No one can dispute that the Presidential elections in the United States this year has been anything but a normal election. It has truly been like no other. What’s more, perhaps no other event has brought the subject of hacking and cybercrime to the forefront than the election. As political pundits banter back and forth about unsecure email servers and hacked email data on WikiLeaks, it is easy for the public and businesses to grow tired of the subject of cyber security. The fact is though, while the seemingly endless election process has been playing out for the past 18 months or so, cybercrime continues to grow at an alarming rate, the consequences of which go far beyond political gotcha’s and debate.
Consider some of the following headlines and statistics reported from network and journals during this time:
Following a data breach, the data if often sold on the dark web.
Just five weeks ago, the Keck Medical Center of USC reported ransomware attacks at servers located at two of their hospitals. Fortunately, they were able to restore the servers from good backups. Three months earlier, six separate sites of the New Jersey Spine Center were attacked by Cryptowall ransomware in which it not only encrypted electronic health records, but the backup files and phone system as well. Ransomware has been like a match on kerosene, creating a combustion within the cybercrime community that seems to have no limit. It is a threat that is global and knows no borders.
New approaches to ransomware have evolved recently besides the traditional approach of encrypting files. In the past year, a new approach featuring DDOS attacks have surfaced in which attackers demand bitcoin payment in exchange for the restoration of an organization’s website. The attraction of this model is the possibility of perpetual payments, the idea being that attackers can charge a DDOS subscription on a quarterly or yearly basis. Should the targeted victim stop cybercriminal simply renews the attacks.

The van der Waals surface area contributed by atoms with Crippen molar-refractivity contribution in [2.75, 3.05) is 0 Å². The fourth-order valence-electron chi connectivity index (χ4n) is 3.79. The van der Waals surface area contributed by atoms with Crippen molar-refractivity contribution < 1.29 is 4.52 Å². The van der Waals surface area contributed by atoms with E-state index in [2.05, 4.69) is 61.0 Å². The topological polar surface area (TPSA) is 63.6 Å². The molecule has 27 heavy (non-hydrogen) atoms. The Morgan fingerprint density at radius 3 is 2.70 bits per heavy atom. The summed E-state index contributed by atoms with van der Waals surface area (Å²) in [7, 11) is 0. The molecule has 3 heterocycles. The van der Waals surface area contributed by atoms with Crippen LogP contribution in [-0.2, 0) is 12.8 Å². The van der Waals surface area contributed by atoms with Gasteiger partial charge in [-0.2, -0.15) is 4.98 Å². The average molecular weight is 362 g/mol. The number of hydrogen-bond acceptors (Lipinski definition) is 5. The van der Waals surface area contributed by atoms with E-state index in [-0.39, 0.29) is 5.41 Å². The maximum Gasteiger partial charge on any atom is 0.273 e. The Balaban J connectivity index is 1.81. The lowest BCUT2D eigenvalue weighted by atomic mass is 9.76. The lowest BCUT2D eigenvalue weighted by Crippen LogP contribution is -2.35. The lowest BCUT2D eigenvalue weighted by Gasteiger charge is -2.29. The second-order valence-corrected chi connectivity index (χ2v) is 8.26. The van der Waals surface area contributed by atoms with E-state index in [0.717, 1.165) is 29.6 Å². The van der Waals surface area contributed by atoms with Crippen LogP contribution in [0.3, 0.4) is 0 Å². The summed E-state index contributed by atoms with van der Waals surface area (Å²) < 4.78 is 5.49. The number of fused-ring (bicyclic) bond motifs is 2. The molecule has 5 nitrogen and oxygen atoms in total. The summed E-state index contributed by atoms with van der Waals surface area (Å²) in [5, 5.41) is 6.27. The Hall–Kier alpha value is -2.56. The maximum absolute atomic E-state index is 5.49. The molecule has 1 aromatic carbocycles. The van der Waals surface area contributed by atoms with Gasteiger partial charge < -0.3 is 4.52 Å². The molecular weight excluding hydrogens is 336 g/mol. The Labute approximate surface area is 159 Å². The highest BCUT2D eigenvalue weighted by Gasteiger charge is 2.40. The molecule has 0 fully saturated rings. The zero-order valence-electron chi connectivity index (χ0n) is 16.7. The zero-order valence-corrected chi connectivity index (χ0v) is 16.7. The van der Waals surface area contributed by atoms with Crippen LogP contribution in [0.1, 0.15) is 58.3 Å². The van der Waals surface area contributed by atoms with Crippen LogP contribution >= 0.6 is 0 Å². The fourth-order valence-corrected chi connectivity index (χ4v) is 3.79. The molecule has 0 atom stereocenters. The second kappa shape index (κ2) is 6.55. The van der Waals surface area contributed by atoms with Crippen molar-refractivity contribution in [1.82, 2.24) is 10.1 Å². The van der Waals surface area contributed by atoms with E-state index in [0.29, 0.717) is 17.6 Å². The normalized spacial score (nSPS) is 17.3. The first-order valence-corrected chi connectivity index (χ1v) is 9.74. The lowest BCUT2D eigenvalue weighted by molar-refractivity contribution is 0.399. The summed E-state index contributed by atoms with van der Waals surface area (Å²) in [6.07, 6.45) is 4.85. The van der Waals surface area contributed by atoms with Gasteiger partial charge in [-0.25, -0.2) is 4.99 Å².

At the Carolina IT Conference in October of 2016, a leading IT authority attributed the rise of ransomware to the ease at which ransomware can generate money. With the rise of Ransomware as a Service, cyber wannabees can have an instant business model with little investment. RaaS is highly organized and structured much like a traditional multi-level marketing company. Distribution channels are organized by a boss or kingpin. The structure is then organized in a tiered hierarchy of 10-15 affiliates per boss. Current estimates are that bosses can earn about $90K on an average annual basis while affiliates take in an average of $7,200 annually. Basically, an affiliate downloads a malware package from the Dark Web for a small cost of between $40 to $400. As an example, Cerber, one of the most active ransomware rings operating today, afflicted 150,000 Windows users in July of 2016 alone. According to Check Point, revenue estimates are somewhere around $280K. Revenue sharing plans between authors, bosses and affiliates.
Another factor in which ransomware is emulating the practices of a real business is that ransomware producers are now putting greater amounts of effort and investment into R&D to not only improve the delivery and effectiveness of Ransomware, but to deliver more product offerings as well. A new Ransomware strain called Philadelphia features a mercy button in which victims can decrypt their files for free should the attacker have feeling of remorse or guilt.
Surprisingly though, a large constituency continue to look at ransomware as a crime that can only happen to their neighbors. According to a story in Computer Weekly (Feb 2016), 31% of respondents in a poll done amongst UK businesses showed that the greatest concern about cyberattacks is merely the potential disruption to services. In fact, almost 60% are not concerned with the potential for theft of intellectual property. It is clear that the attitude towards cyber threats needs to catch up with the times. Protect yourself from ransomware.
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